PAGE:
PHOTO: “Reconciliation,” sculpture by Josefina de Vasconcellos (1977); photo by Martinvl, used by permission.


ABOUT THE AUTHOR: Jonathan Yungkans is a Los Angeles-based writer and photographer with an MFA from California State University, Long Beach. His work has appeared in Panoply, Synkroniciti, West Texas Literary Review, and other publications. His second poetry chapbook, Beneath a Glazed Shimmer, won the 2019 Clockwise Chapbook Prize and is slated for release by Tebor Bach Publishing in 2020.

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On the tourist trail into England’s past
by Rose Mary Boehm

The entry looks forbidding and dark,
waiting for the bridge to be drawn.

We walk through intimate spaces
that were once peopled by family and children.
Gaping at bathrooms whose walls
are covered in flaking blue, the baths
adorned with fake gold taps.
There are badly made beds,
and in Art Nouveau wardrobes
dressing up clothes in various sizes
for those of us who want to play ghost.
Several real furs to drape over
silk-clad shoulders.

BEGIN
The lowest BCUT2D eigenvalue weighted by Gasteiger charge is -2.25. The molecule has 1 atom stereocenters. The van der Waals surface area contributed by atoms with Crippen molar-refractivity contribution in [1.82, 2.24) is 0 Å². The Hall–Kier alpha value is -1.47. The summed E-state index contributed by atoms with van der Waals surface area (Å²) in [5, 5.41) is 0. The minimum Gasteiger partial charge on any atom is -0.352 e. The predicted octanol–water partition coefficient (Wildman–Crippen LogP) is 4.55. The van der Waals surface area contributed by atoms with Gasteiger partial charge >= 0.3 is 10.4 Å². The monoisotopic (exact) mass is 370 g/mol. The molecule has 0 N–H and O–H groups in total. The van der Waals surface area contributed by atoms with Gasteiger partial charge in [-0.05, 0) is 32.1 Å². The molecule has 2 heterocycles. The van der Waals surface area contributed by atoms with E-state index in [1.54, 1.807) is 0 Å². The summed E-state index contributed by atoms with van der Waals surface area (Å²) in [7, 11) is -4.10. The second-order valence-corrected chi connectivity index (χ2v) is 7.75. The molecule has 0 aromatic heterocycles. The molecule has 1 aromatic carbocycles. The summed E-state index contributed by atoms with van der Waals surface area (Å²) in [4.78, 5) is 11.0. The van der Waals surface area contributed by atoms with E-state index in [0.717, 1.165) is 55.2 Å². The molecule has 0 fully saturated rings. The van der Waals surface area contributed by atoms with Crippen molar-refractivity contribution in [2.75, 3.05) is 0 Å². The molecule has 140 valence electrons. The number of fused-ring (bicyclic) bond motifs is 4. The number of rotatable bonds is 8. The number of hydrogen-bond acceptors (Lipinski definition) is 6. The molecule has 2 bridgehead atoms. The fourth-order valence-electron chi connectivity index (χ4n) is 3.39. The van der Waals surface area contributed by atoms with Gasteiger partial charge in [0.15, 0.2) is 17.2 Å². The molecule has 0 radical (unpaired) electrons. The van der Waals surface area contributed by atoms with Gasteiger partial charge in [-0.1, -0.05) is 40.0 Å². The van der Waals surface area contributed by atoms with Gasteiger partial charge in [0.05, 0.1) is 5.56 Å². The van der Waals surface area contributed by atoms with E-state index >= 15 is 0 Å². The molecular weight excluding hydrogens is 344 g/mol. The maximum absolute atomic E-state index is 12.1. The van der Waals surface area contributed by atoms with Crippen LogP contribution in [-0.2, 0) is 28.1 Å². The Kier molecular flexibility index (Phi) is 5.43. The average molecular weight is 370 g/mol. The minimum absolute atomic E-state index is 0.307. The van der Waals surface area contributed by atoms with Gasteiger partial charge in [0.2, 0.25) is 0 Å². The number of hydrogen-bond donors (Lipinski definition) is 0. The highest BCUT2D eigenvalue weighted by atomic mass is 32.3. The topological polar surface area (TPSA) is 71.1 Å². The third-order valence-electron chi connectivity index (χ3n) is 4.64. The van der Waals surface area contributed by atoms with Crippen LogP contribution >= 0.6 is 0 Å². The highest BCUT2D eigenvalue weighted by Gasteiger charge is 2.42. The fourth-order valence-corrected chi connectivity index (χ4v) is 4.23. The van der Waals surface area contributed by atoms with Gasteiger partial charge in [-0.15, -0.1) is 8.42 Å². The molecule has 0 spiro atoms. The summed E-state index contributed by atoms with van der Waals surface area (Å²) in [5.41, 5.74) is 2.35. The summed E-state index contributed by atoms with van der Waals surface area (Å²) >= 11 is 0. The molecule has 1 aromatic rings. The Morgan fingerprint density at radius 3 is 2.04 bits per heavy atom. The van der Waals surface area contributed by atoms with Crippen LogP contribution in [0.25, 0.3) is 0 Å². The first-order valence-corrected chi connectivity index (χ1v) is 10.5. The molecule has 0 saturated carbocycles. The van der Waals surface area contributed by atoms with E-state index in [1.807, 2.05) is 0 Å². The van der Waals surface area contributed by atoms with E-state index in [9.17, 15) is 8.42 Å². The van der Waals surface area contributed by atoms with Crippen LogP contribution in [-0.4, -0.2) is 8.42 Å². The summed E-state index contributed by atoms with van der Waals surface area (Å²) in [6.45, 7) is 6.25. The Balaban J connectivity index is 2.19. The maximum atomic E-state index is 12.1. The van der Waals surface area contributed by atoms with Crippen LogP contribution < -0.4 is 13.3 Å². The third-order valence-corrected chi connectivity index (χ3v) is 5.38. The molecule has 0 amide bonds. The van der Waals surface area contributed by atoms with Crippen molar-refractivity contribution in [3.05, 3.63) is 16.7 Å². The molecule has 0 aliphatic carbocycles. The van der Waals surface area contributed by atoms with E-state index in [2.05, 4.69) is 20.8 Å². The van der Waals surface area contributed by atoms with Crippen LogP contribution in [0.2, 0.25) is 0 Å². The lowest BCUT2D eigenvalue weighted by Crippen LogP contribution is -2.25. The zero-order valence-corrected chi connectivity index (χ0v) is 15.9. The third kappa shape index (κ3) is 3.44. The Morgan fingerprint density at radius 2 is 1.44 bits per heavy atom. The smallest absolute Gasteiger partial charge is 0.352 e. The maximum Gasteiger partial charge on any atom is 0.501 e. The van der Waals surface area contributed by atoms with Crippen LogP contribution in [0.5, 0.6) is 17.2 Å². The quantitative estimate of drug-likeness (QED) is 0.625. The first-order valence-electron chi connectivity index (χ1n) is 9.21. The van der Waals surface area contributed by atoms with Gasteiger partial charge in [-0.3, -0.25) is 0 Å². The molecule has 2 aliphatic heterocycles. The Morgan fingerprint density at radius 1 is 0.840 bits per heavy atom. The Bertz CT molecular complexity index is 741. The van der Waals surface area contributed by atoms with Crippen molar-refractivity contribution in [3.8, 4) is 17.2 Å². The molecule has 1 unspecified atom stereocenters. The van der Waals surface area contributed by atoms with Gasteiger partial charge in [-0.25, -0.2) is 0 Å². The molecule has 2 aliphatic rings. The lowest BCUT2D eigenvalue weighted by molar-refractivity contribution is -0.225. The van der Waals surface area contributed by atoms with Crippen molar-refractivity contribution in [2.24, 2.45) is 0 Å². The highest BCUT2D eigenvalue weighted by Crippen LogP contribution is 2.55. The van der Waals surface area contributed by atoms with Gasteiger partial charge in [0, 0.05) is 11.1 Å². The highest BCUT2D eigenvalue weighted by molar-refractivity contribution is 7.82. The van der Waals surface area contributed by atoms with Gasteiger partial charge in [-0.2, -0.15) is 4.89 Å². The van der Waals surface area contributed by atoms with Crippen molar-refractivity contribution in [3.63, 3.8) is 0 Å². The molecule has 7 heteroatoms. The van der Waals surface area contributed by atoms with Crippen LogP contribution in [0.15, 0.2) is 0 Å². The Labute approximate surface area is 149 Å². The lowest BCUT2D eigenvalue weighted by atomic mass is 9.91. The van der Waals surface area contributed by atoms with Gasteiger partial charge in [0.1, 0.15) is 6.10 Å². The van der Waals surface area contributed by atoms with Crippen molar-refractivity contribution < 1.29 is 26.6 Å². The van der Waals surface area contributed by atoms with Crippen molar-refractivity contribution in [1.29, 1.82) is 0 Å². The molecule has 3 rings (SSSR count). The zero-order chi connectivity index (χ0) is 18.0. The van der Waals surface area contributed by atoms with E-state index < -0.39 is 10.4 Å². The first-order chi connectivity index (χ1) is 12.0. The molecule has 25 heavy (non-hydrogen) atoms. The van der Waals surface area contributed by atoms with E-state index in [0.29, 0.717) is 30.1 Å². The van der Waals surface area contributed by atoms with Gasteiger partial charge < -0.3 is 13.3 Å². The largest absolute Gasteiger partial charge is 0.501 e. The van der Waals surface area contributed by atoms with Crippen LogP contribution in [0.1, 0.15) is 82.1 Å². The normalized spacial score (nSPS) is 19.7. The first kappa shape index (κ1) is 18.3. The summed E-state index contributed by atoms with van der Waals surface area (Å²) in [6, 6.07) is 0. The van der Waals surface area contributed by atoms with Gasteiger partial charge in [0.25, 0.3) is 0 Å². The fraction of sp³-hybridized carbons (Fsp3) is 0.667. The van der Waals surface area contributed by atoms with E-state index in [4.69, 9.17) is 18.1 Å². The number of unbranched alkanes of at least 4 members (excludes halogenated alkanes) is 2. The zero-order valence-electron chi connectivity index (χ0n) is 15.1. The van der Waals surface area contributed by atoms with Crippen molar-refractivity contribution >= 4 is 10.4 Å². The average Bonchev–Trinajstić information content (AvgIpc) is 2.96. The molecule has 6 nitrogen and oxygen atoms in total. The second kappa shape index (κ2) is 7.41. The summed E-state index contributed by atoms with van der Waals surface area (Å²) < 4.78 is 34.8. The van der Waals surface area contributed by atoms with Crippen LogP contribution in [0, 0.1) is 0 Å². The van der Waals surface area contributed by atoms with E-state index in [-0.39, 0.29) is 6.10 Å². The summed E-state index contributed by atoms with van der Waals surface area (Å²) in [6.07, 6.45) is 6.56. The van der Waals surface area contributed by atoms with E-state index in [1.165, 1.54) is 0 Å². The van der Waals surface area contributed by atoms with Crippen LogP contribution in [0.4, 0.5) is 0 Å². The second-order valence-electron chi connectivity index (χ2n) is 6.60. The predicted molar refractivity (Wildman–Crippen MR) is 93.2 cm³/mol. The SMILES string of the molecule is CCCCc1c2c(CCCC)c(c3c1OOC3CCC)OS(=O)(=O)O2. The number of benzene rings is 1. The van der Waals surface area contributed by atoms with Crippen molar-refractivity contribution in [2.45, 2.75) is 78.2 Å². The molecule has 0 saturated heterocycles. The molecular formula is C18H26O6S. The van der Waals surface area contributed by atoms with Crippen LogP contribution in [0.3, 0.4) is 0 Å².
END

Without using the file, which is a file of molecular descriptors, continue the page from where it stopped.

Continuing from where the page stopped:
We catch glimpses of our tourist faces
in mirrors framed by twisting shapes
of dark wood.

The old telephone with letters and numbers,
a white marble portrait of the love
of his live in the large window,
it says so in the catalogue we peruse
on our way to the knightly hall
displaying the colours of princely houses
who once furnished kings.
Henry VIII vos ‘ere.

English tea and scones on the green lawns
of this green land, weeping willows,
fat carp in a muddy pond.
A grey cat waits at its border.

PHOTO: Eltham Palace in springtime by Truecapture, used by permission.

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NOTE FROM THE AUTHOR: The place is Eltham Palace, in the Royal Borough of Greenwich, in South East London, England. The house consists of the medieval great hall to which an Art Deco extension was added in the 1930s, as well as absolutely gorgeous gardens. I try to see my children once a year (this year I couldn’t travel, of course), and in the summer of 2015 we visited this amazing place. I couldn’t resist a poem.

PHOTO: Eltham Palace, Art Deco bathroom by Chris Moncrieff, used by permission.

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ABOUT THE AUTHOR: A German-born UK national, Rose Mary Boehm lives and works in Lima, Peru. Author of two novels and three poetry collections, her work has been widely published in US poetry journals. Her latest full-length poetry manuscript, The Rain Girl, was accepted for publication in June 2020 by Chaffinch Press. Visit her at

Castlerigg Stone Circle
Castlerigg Stone Circle